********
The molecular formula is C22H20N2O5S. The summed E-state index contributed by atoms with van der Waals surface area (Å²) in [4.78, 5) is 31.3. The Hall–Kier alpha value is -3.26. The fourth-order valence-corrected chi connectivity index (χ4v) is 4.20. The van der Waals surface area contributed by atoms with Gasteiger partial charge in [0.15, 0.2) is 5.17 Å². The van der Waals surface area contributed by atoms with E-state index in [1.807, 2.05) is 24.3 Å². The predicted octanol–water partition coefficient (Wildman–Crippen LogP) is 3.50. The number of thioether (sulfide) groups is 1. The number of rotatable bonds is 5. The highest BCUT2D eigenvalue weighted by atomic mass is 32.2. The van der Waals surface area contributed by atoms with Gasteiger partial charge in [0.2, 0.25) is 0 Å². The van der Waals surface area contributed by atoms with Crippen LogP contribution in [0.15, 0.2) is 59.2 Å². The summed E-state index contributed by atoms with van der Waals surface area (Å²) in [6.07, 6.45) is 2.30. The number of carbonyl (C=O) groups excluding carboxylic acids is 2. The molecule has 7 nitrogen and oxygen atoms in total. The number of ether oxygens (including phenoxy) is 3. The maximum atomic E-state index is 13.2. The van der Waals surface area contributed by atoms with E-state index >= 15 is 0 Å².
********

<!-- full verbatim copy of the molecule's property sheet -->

The molecular formula is C22H20N2O5S. The summed E-state index contributed by atoms with van der Waals surface area (Å²) in [4.78, 5) is 31.3. The Hall–Kier alpha value is -3.26. The fourth-order valence-corrected chi connectivity index (χ4v) is 4.20. The van der Waals surface area contributed by atoms with Gasteiger partial charge in [0.15, 0.2) is 5.17 Å². The van der Waals surface area contributed by atoms with E-state index in [1.807, 2.05) is 24.3 Å². The predicted octanol–water partition coefficient (Wildman–Crippen LogP) is 3.50. The number of thioether (sulfide) groups is 1. The number of rotatable bonds is 5. The highest BCUT2D eigenvalue weighted by atomic mass is 32.2. The van der Waals surface area contributed by atoms with Gasteiger partial charge in [0.2, 0.25) is 0 Å². The van der Waals surface area contributed by atoms with Crippen LogP contribution in [0.15, 0.2) is 59.2 Å². The summed E-state index contributed by atoms with van der Waals surface area (Å²) in [6.07, 6.45) is 2.30. The number of carbonyl (C=O) groups excluding carboxylic acids is 2. The molecule has 7 nitrogen and oxygen atoms in total. The number of ether oxygens (including phenoxy) is 3. The maximum atomic E-state index is 13.2. The van der Waals surface area contributed by atoms with E-state index >= 15 is 0 Å².